Cibele and Love in the Internet Age

Cibele_Splash*This piece discusses Cibele as a whole. I recommend playing it first before reading if you’d prefer to discover the plot for yourself.*

Playing Cibele is profoundly uncomfortable. The game’s subject matter is innocuous enough—it follows a young woman as she falls in love with an online friend—but, the way developer Star Maid Games presents this story turns what could have been a dispassionate anecdote into an experience that feels as intimately invasive as snooping through someone’s diary.

Cibele is written and designed by Nina Freeman, who, regardless of how fictionalized its depiction is, puts a lot of herself into the game. The player is cast as her. They can explore her desktop, reading her poetry and old blog posts, checking her email, and browsing folders filled with selfies. Each of these documents is intensely personal. Some date back to when she was 13 years old, others are from the period when she’s moving from high school to college. All of them—even those that have presumably been posted on social media in the past—seem far too private to look at.

From time to time, new emails and off-brand Twitter/Instagram feed notifications pop up on the screen. The player can look at them and learn even more about what’s going on in Nina’s life before opening the only other program pinned to the taskbar: a fictional online role-playing game called Valtameri. Within this game, a whole new area of Nina’s social life is opened up through in-game chat messages and, most importantly, ongoing calls with another Valtameri player named Blake.

In these sections, Blake’s voice comes through the speakers with Skype-level audio quality. Nina’s voice, on the other hand, seems closer—like it’s coming from the player’s own head. Cibele (which is also the name of Nina’s Valtameri character) is a series of vignettes containing all of the above elements. The player checks out herCibele2 desktop, email, and social media feeds, then plays Valtameri and listens to Nina and Blake flirting. Time passes, marked by webcam-style videos of Nina in her room, and the process repeats.

This is an inventive approach to telling a story of online romance. It’s also a clever way to explore the intersection of the virtual and personal, showing rather than telling how the internet brings people closer together while fundamentally alienating us from one another, too. From Nina’s desktop, we see various social circles that range from real-world friends (emails from professors, photos, and chat logs about high school and college parties) to online ones (messages and emails from other Valtameri players). Blake and Nina’s relationship, which transitions from flirtation to declarations of love and plans to meet up in person, shows how these supposedly disparate circles can overlap.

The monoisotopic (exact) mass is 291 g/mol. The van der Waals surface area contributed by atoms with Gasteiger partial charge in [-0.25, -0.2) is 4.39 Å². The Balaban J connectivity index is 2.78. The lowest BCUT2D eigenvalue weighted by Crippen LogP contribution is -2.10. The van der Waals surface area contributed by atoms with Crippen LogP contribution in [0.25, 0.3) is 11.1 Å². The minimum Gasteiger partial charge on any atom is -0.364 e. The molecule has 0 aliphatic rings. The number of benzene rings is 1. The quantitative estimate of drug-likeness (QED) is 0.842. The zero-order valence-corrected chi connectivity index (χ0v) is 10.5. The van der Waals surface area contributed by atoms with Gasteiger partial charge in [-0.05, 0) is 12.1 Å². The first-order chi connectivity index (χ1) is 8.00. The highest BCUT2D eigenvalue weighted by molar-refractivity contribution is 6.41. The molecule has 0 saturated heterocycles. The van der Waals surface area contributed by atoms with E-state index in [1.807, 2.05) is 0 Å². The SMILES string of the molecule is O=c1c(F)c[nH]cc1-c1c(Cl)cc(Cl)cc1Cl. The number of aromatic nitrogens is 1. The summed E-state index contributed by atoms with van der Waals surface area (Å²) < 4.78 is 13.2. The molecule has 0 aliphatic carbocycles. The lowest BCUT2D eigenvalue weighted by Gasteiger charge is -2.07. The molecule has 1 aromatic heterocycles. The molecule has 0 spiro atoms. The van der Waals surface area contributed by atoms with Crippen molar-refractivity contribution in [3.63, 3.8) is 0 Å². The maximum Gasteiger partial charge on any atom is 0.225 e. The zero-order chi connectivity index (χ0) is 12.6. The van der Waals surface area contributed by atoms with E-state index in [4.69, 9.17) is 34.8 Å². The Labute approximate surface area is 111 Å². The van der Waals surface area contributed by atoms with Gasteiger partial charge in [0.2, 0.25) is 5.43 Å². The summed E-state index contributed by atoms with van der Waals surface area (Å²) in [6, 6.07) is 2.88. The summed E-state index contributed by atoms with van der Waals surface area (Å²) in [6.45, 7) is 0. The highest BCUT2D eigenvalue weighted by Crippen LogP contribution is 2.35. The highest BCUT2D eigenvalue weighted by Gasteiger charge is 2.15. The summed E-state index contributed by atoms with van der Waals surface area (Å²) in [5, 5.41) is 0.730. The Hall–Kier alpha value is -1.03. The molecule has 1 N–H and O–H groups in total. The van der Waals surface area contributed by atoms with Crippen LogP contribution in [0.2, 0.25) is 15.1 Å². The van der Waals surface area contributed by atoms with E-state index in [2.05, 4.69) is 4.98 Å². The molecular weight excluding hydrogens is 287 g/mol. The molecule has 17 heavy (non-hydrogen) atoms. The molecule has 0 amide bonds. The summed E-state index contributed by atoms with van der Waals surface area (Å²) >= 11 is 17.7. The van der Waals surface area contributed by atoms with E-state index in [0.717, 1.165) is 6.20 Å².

When the two eventually meet, they have sex—the first time for them both—and Blake leaves saying that he doesn’t want to have a real-world relationship with Nina. The intimacy the two have established online crumbles. In Valtameri, Nina and Blake play alongside one another as a team and, appropriately, each session within the game sees the pair cooperating to kill monsters and a final boss. This level of abstraction—Nina and Blake are obscured first by their physical remove, then again by their game avatars—erodes as the two start sending each other photos and talking on the phone. Proximity, their last barrier, is completely destroyed when they do meet up. When they have sex they reach the closest physical point that two people can share and everything breaks. Despite the closeness the player has felt in getting to know Nina through her computer, we can’t predict what she’ll do throughout Cibele’s story. The same is true of her interactions with Blake. She’s able to fall in love with him online, but, even though the two of them have held almost nothing back from one another in a digital space, he’s ultimately a different, less predictable person when that barrier’s gone.Cibele3

Cibele, in its plot and presentation both, asks the player to consider how proximity to a person informs our understanding of them. It shows that even those we’ve made a deep connection with are unknowable in the end. This is only exasperated by the internet’s degrees of separation. The game shows us Nina’s online social life, which is obviously one step removed from her inner thoughts as represented by poetry and old selfies. Blake’s unceremonious, shitty decision to leave Nina at the end of the game is forecast by Cibele’s constant reminder that who we are online isn’t necessarily the same as who we are in real life (even if we try to be as honest as possible). This is established right from the start as the player explores a teenaged Nina’s old blogs, which, in the style of Livejournals everywhere, catalogue interests and self-select favourite movies/music/etc. in order to best present herself to the outside world.

That we’re made so uneasy by even this level of access to a person’s life shows the messiness inherent to mixing our private and personal lives online. Cibele blends the self-mining literature of Karl Ove Knausgård with the subconscious exhibitionism of Twitter, YouTube, and Facebook to make the point that we are all memoirists now. And with our decision to display ourselves so nakedly and so publicly, we open ourselves up, too, to the kind of heartbreak that ends the game.


Reid McCarter is a writer and editor based in Toronto. His work has appeared at Kill Screen, Paste, VICE, Playboy, and The Escapist. He is a co-editor of SHOOTER (a compilation of critical essays on the shooter genre), co-hosts the Bullet Points podcast, runs Digital Love Child, and tweets @reidmccarter.